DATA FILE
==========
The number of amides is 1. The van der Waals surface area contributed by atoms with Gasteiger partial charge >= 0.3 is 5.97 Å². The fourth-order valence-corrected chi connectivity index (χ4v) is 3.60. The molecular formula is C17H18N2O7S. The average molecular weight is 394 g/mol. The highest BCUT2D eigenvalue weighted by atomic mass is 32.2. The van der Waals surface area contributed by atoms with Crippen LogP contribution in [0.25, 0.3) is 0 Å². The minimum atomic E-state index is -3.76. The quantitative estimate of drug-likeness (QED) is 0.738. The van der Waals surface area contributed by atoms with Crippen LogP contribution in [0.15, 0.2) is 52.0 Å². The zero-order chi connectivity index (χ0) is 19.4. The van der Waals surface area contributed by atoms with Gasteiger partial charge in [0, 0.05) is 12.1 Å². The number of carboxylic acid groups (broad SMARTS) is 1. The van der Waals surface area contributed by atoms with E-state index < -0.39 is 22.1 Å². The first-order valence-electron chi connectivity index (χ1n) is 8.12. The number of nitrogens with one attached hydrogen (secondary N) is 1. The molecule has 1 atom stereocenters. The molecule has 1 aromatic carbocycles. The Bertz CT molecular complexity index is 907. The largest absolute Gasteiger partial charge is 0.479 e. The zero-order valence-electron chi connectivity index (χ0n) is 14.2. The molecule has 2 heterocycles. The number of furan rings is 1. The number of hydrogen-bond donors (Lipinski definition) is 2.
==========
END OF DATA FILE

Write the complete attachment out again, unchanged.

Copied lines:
The number of amides is 1. The van der Waals surface area contributed by atoms with Gasteiger partial charge >= 0.3 is 5.97 Å². The fourth-order valence-corrected chi connectivity index (χ4v) is 3.60. The molecular formula is C17H18N2O7S. The average molecular weight is 394 g/mol. The highest BCUT2D eigenvalue weighted by atomic mass is 32.2. The van der Waals surface area contributed by atoms with Crippen LogP contribution in [0.25, 0.3) is 0 Å². The minimum atomic E-state index is -3.76. The quantitative estimate of drug-likeness (QED) is 0.738. The van der Waals surface area contributed by atoms with Crippen LogP contribution in [0.15, 0.2) is 52.0 Å². The zero-order chi connectivity index (χ0) is 19.4. The van der Waals surface area contributed by atoms with Gasteiger partial charge in [0, 0.05) is 12.1 Å². The number of carboxylic acid groups (broad SMARTS) is 1. The van der Waals surface area contributed by atoms with E-state index < -0.39 is 22.1 Å². The first-order valence-electron chi connectivity index (χ1n) is 8.12. The number of nitrogens with one attached hydrogen (secondary N) is 1. The molecule has 1 atom stereocenters. The molecule has 1 aromatic carbocycles. The Bertz CT molecular complexity index is 907. The largest absolute Gasteiger partial charge is 0.479 e. The zero-order valence-electron chi connectivity index (χ0n) is 14.2. The molecule has 2 heterocycles. The number of furan rings is 1. The number of hydrogen-bond donors (Lipinski definition) is 2.